Over the past couple of years I have been involved in sharing TA ideas with hundreds of educators around the country. As a qualified Transactional Analyst in the field of education I am often invited to contribute to professional development both in terms of formal training events, as well as on-going mentoring and team teaching arrangements. Importantly this work has been in both mainstream and specialist contexts. Some examples of TA being used in special schools and units include the following:
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Other articles on TA in education:
Introducing a Meta-Metaphor for Developmental TA
by Giles Barrow
TA: Education; Schools; Staff development
This article presents, for the first time, some thoughts and ideas about the nature of developmental TA. I think that they are intriguing and I welcome other’s views about them.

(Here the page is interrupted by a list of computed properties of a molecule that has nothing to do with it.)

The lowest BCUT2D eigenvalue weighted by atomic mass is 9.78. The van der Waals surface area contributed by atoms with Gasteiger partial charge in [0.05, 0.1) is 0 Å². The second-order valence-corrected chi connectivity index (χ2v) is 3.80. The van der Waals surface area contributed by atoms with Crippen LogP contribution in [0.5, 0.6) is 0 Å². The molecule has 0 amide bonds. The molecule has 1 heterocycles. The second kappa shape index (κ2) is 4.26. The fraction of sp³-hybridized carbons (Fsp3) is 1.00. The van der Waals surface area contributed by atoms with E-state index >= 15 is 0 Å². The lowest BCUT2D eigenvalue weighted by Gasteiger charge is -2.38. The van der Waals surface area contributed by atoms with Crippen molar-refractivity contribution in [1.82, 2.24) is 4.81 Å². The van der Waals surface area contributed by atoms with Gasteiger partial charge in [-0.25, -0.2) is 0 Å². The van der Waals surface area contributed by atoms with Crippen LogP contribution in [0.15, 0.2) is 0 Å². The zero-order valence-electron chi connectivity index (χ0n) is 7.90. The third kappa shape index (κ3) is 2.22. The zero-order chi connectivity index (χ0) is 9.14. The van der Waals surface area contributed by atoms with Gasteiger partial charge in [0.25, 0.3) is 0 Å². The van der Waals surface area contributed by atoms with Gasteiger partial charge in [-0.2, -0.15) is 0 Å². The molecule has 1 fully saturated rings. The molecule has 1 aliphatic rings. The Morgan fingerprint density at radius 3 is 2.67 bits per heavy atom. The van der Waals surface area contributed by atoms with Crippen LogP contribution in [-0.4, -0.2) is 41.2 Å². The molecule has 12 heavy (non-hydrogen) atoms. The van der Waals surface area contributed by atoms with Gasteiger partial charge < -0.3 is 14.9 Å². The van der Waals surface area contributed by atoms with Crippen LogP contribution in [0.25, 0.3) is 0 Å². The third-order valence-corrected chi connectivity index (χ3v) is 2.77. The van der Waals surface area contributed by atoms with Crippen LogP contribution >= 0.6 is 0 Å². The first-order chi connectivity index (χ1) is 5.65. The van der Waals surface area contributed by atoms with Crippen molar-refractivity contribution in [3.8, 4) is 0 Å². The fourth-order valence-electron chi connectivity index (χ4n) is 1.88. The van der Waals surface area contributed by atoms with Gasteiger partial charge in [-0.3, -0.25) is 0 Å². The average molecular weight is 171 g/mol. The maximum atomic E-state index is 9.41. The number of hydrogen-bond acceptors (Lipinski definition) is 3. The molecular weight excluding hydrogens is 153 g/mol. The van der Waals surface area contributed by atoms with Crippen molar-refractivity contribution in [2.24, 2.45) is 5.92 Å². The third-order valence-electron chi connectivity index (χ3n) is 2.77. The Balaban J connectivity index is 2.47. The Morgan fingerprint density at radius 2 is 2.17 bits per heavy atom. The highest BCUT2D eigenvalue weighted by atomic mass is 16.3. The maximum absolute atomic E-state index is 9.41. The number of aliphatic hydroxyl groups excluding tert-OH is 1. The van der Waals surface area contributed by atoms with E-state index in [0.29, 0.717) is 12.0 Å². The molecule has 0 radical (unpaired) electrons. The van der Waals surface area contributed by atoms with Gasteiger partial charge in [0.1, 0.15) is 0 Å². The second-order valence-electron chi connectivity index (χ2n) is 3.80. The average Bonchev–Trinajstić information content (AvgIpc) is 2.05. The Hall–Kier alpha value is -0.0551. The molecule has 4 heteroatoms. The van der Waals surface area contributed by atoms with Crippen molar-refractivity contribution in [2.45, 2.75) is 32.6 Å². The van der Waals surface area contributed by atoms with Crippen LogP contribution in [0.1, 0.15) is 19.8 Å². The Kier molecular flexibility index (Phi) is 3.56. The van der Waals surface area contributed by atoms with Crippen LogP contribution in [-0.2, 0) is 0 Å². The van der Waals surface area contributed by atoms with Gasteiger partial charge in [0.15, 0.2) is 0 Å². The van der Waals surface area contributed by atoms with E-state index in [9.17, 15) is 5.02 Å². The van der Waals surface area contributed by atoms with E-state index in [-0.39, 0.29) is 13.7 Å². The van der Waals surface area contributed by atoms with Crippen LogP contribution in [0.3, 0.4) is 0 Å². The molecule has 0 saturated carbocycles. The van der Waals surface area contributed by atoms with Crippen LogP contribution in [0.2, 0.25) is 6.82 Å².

I have been a member of a training group for the past couple of years. The group comprises practitioners working in the field of education and specifically behaviour support work. A recurring theme in our discussions has been to positively re-frame core TA concepts. In other words, as part of our work we routinely set about using TA ideas to account for
individual/organisational potential, promote growth and, importantly, to make TA widely accessible.
An integral dimension of our approach has been to consider how best TA ideas can be applied in non-problem-focussed ways. In other words, to seek out means of ‘mainstreaming’ TA as an approach for schools to use in developing policy and practice. This maybe quite different from other, more familiar applications of TA. For example, common practice has been to use TA concepts in interacting with children and families identified as vulnerable. Whilst the work of the group includes this type of application, making TA a tool accessible to all remains the priority. In practice, this has led to a range of activities involving directly teaching TA to whole class groups, training staff teams in schools and nurseries and running general parent workshops based on TA.
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Other articles on TA in education:
I’m OK-You’re OK: An Update on TA in Schools